Awakening at a lake above tree line in the crisp thin air (treeline varies depending on exposure to wind or sun, but in Montana it tends to be around 9,000 feet), you are in a climate that moves from winter through a brief spring then back into winter. At the end of July small streams from melting glaciers water the spring wildflowers and grass. The alpine world is very young, with plants struggling to establish and maintain themselves.

In such moments, one sees again the first day of Creation.

Reality hides itself

Female Black-headed Grosbeak was staying deep in the foliage of a maple tree, watching but calling no attention to herself.

This female Black-headed Grosbeak was staying deep in the foliage of a maple tree, watching but calling no attention to herself.

I was paying attention to the discreet birds today, the ones that you have to sit still and watch closely to see: the nuthatches, pine siskins, warblers, catbirds.

The raptors at the top of the food chain, Red-tailed Hawks or Bald Eagles, like to perch high and visible so they can see the terrain around them. But many birds understand that though they may be predators they are also prey. Today, their caution and discretion seems admirable.

We live in an expressive society, based more on therapeutic myths than any established wisdom from philosophy or religion, full of people driven by the strange hope that baring their souls to strangers will lead to connection and healing that they sense they need. It can be costly, needing to be noticed and admired, wanting the be the prettiest bird on the highest branch whose song is heard everywhere.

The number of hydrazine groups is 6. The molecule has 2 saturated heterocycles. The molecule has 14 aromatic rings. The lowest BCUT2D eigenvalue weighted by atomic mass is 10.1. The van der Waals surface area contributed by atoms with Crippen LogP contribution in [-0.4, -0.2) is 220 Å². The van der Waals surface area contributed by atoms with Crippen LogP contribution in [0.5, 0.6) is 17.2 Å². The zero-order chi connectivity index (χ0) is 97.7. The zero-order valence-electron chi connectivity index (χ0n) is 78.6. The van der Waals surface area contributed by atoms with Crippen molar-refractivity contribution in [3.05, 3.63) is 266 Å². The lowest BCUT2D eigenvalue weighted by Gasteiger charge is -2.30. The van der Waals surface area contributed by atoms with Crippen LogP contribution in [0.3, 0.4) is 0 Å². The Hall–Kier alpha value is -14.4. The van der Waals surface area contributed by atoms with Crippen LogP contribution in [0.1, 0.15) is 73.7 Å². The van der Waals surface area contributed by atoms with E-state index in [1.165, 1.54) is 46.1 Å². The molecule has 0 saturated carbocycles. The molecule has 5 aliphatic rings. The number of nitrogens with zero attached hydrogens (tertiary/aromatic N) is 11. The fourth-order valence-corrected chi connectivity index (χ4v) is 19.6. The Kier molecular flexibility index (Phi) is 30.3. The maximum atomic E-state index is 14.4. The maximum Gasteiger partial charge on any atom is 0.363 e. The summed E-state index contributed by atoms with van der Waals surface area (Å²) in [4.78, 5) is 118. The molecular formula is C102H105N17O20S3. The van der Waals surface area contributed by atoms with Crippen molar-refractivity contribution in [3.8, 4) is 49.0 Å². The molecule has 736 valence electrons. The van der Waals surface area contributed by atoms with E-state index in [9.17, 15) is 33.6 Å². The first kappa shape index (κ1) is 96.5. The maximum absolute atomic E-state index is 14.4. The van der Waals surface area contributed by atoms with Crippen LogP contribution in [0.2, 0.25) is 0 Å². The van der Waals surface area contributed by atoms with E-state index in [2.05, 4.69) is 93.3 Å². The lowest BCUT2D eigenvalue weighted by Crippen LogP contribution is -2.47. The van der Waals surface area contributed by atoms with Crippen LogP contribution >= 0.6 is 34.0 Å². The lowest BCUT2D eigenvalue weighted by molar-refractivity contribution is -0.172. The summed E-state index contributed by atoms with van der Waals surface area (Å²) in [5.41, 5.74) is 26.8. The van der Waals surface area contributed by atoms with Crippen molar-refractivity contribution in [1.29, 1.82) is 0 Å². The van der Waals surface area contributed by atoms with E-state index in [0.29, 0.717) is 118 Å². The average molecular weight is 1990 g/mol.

Other birds at any particular moment are more intent on seeing than on being seen. It takes patience and effort to see them at all. Catching a glimpse of a Marsh Wren or a Yellow Warbler always reminds me of how much of reality we normally don’t see. The Divine characteristically hides itself, and some revelation is available only to those whose desire leads them to effort and endurance. The highest knowledge, Socrates suggested, is always a gift from the divine, a tanager that appears suddenly on a blue spruce bough after hours of looking. It should not be profaned by disclosure to the unworthy. Besides, they can’t receive it. It is foolishness to them. It’s not really a secret. It’s sacred.